At all four measurement times, mothers and teachers reported on aggressive child behavior and children reported on perceived parenting. Both parent and teacher reports of aggressive behavior were used because research suggests that bidirectional effects may differ by informant (Pardini et al. 2008). Child reports of parenting were used to reduce shared method variance and because this is consistent with the view that the impact of parenting on child adjustment is mediated by how children perceive their parents’ behavior (Neiderhiser et al. 1998). Perceptions of both positive and negative parenting were included, because researchers have suggested that parenting can be classified in two fundamental domains: supportive/positive parenting and inconsistent/negative parenting (Barber et al. 2005).

Child Aggressive Behavior

The Externalizing subscale of the Teacher Report Form (TRF) age 6–18 was used as the screening measure (Achenbach and Rescorla 2001). Reactive and proactive aggression were measured with the Teacher Rating of Aggression (TRA; Dodge and Coie 1987). Items for both reactive aggression (3 items, i.e., “When this child has been teased or threatened, he or she gets angry easily and strikes back”) and proactive aggression (3 items, i.e., “This child uses force to dominate peers”) were rated on a 5-point scale (1 = never, 5 = always). Mothers rated reactive and proactive aggression with an adapted parent version of the TRA. Over measurement times, Cronbach’s α ranged from 0.72 to 0.80 for mother reported reactive aggression, from 0.75 to 0.80 for mother reported proactive aggression, from 0.82 to 0.89 for teacher reported reactive aggression, and from 0.78 to 0.88 for teacher reported proactive aggression. Pearson correlations between mother and teacher reports ranged from 0.04 to 0.17 for reactive aggression and from 0.14 to 0.19 for proactive aggression. Thus, correlations between teacher and parent reported aggression within the same measurement time were low, as reported in the literature (Achenbach et al. 1987).

Perceived Positive Parenting

Perceived positive parenting was assessed with the child form of the Alabama Parenting Questionnaire (APQ; Elgar et al. 2007; Shelton et al. 1996). Children reported on the level of perceived positive parenting that they received from their mothers. The subscale positive parenting consisted of six items (i.e., “My mother tells me that I am doing a good job”) that were rated on a 5-point scale (1 = never, 5 = always). A mean score was constructed, with a high score indicating a high level of perceived positive parenting. Cronbach’s α ranged from 0.79 to 0.94 across measurement times.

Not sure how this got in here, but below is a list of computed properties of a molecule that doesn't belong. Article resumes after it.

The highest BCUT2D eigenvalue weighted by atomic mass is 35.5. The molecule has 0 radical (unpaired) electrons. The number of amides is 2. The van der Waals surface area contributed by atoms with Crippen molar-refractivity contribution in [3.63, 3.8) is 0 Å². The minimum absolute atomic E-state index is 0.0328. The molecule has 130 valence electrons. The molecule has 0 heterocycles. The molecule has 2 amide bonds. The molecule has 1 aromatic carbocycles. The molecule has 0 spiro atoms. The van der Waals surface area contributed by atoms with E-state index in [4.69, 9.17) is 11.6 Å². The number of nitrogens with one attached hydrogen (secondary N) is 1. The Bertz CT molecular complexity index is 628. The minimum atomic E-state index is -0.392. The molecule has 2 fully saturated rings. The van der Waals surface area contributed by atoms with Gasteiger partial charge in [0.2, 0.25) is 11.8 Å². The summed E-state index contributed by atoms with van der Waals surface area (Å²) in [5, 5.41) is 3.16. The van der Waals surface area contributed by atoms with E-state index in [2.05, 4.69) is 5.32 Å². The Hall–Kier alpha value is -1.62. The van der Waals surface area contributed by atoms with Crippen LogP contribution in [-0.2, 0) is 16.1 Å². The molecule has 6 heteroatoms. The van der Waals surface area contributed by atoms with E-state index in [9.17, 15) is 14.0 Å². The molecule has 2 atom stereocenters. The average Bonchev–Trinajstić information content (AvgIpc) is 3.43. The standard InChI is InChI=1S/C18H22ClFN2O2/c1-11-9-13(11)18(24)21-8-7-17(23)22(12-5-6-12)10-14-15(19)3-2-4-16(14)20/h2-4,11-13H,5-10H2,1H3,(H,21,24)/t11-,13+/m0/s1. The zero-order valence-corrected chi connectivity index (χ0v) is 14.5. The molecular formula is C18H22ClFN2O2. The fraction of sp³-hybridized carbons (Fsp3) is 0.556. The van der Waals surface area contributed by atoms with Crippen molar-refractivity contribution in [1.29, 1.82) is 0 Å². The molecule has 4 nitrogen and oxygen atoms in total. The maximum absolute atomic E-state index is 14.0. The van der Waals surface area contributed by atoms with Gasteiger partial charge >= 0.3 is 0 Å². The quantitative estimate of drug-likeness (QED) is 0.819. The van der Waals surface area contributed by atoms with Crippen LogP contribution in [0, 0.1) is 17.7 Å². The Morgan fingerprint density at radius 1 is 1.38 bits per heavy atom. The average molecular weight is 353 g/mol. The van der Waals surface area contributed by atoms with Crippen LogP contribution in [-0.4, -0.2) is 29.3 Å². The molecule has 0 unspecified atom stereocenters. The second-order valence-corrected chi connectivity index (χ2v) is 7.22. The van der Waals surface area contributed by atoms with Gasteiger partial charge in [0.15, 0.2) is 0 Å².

Perceived Overreactivity

Reformulated items of the Parenting Scale (Arnold et al. 1993) were used to assess children’s perceived overreactive parenting. The overreactivity scale initially consisted of eight items to be answered on a 7-point Likert scale. However, reliability analyses showed that one item (“When I misbehave, my mother spanks, slaps or hits me”) negatively influenced Cronbach’s α. Therefore, this item was excluded from the analyses. Thus, the final scale consisted of seven items (i.e., “When I misbehave, my mother uses bad language or curses”). A mean score was constructed with a high score indicating a high level of perceived overreactive parenting. Cronbach’s α ranged from 0.64 to 0.76 across measurement times.

Data Analyses

An examination of missing data revealed that mothers of six children and teachers of four other children did not report on aggressive behavior on all four occasions. Moreover, some participants dropped-out on another measurement time (see Fig. 1). Attrition analyses were performed, in which the sample with complete data was compared with a sample of participants with incomplete data. The sample of participants with incomplete data consisted of more children in the control condition (54 %), compared to the sample with complete data (26 %), χ2 (2) = 8.92, p = 0.012. In addition, teacher reported reactive aggression at baseline was higher (M = 3.84, SD = 0.87) in the sample of participants with incomplete data, compared to the sample with complete data (M = 3.68, SD = 0.98), t(266) = −1.25, p = 0.048. There were no significant differences between the complete and incomplete samples regarding mother reported aggression, teacher reported proactive aggression, age, ethnicity or gender. Little’s Missing Completely At Random (MCAR) test produced a normed χ22/df) of 1.07, which indicates that data was missing at random (Little 1988). Because multiple imputation has been recommended as a technique to handle missing data when data is MCAR (Baraldi and Enders 2010), we used Multiple Imputation in Mplus (Muthén and Muthén 2012).